Feb 272009


For three hours we heard testimony on this bill, and there were some interesting points raised on both sides.  I thought it might be useful if I posted a summary of what I observed.  This is not an objective report-it is my biased perception… If you want objectivity, go to this link and listen to the whole session yourself:


Representative Hovey opened the session with some insightful remarks about how everyone present shared a common goal of ensuring that all the animals in Oregon were “treated correctly.” He also immediately clarified that he and the other legislators recognize that this bill is flawed, and that their intention is to use this bill as a starting point and refine it over the next few months…  This is a very important point-I think he listened politely to what everyone said, but in essence he knew going in that he was going to assemble a team to revise the bill and resubmit an amended version later in the session, so all of the objections were not perceived as opposition so much as suggestions… He also explained that the bill was his idea, but that he sought advice from the “humane society” when drafting it.  (We really need to get people to understand that HSUS does NOT speak for animals or informed animal lovers!)

Scott Beckstead of HSUS sounded fairly reasonable. He asserted that HSUS does not oppose captive animals and in fact they support good breeders.  It almost sounded like he believes this.  He also asserted that HSUS does donate some money to shelters and does in fact now own several shelters and that anyone who claimed the HSUS did not help animals was uninformed.  Never mind that they only did these things in what seems an obvious ploy to allow people like Scott to say things like that…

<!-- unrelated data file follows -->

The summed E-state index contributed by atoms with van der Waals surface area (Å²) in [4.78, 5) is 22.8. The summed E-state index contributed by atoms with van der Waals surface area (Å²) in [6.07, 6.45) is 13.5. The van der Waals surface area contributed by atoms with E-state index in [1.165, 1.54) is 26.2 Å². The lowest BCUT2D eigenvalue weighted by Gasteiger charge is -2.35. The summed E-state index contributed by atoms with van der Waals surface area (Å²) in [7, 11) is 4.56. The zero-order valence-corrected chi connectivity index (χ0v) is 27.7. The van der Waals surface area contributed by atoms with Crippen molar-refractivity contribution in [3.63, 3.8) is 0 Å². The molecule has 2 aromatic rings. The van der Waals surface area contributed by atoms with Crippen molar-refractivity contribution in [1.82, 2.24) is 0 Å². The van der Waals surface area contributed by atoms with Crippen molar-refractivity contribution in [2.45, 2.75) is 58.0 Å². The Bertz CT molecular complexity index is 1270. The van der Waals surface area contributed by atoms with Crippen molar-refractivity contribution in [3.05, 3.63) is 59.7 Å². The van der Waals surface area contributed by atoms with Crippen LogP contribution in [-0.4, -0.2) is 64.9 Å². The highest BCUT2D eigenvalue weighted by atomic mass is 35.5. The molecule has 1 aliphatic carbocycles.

Sharon Harmon of OHS asserted two primary points:

  1. All this bill would do is ensure that every dog in Oregon can “stand up, turn around, and lie down…” Somehow she missed the rest of the bill, and thought that it was absurd that anyone would object to a bill that did nothing more than ensure that every dog can, “stand up, turn around, and lie down!” My question is this-since the CURRENT Oregon laws requires that every dog have “continuous access to an area with adequate space for exercise necessary for the health of the animal,” how would a law requiring LESS improve anything?
  2. We in the dog community have failed to police our own for many years and are obviously unable to take care of the puppy-mill problem. Of course, OHS is the largest humane society in the state, with a large annual budget and a large staff and numerous volunteers, so if “we” have failed in the last ten years to eradicate puppy mills, I think OHS has to accept a significant portion of the culpability.

 The most interesting thing to observe was the unmistakable distinction between the people opposing the bill and the people supporting the bill: experience. 

 The people supporting the bill were mostly enthusiastic animal lovers with relatively minimal hands-on personal animal experience.  The gist of their argument seemed to be that horrific neglect is in fact horrific (they showed lots of pictures). In general they presented moving testimony concerning some of the atrocities committed by unscrupulous or insane animal owners.  Most of their examples seemed to make the opposite point of what they intended: story after story about how well our current laws work and how horrid animal abusers are routinely stopped and their animals seized every bit as surely before HB2470 as they would be after.  There were a few particularly puzzling comments: